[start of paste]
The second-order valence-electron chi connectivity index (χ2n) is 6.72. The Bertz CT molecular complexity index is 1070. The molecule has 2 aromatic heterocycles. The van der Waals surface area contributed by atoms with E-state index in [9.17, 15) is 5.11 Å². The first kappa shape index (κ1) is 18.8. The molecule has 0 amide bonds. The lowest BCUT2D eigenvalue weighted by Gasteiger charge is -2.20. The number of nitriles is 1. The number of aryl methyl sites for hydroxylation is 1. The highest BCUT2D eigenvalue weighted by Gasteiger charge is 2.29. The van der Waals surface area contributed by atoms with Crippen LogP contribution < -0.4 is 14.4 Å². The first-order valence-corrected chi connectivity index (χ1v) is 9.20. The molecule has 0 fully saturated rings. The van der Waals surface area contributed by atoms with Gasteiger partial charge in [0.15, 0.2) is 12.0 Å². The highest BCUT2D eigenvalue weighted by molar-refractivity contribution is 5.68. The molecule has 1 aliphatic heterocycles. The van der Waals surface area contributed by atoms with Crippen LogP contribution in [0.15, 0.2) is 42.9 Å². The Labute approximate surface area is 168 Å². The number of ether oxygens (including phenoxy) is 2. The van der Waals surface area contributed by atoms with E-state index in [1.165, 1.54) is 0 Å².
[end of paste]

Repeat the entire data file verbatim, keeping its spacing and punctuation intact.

The second-order valence-electron chi connectivity index (χ2n) is 6.72. The Bertz CT molecular complexity index is 1070. The molecule has 2 aromatic heterocycles. The van der Waals surface area contributed by atoms with E-state index in [9.17, 15) is 5.11 Å². The first kappa shape index (κ1) is 18.8. The molecule has 0 amide bonds. The lowest BCUT2D eigenvalue weighted by Gasteiger charge is -2.20. The number of nitriles is 1. The number of aryl methyl sites for hydroxylation is 1. The highest BCUT2D eigenvalue weighted by Gasteiger charge is 2.29. The van der Waals surface area contributed by atoms with Crippen LogP contribution < -0.4 is 14.4 Å². The first-order valence-corrected chi connectivity index (χ1v) is 9.20. The molecule has 0 fully saturated rings. The van der Waals surface area contributed by atoms with Gasteiger partial charge in [0.15, 0.2) is 12.0 Å². The highest BCUT2D eigenvalue weighted by molar-refractivity contribution is 5.68. The molecule has 1 aliphatic heterocycles. The van der Waals surface area contributed by atoms with Crippen LogP contribution in [0.15, 0.2) is 42.9 Å². The Labute approximate surface area is 168 Å². The number of ether oxygens (including phenoxy) is 2. The van der Waals surface area contributed by atoms with E-state index in [1.165, 1.54) is 0 Å².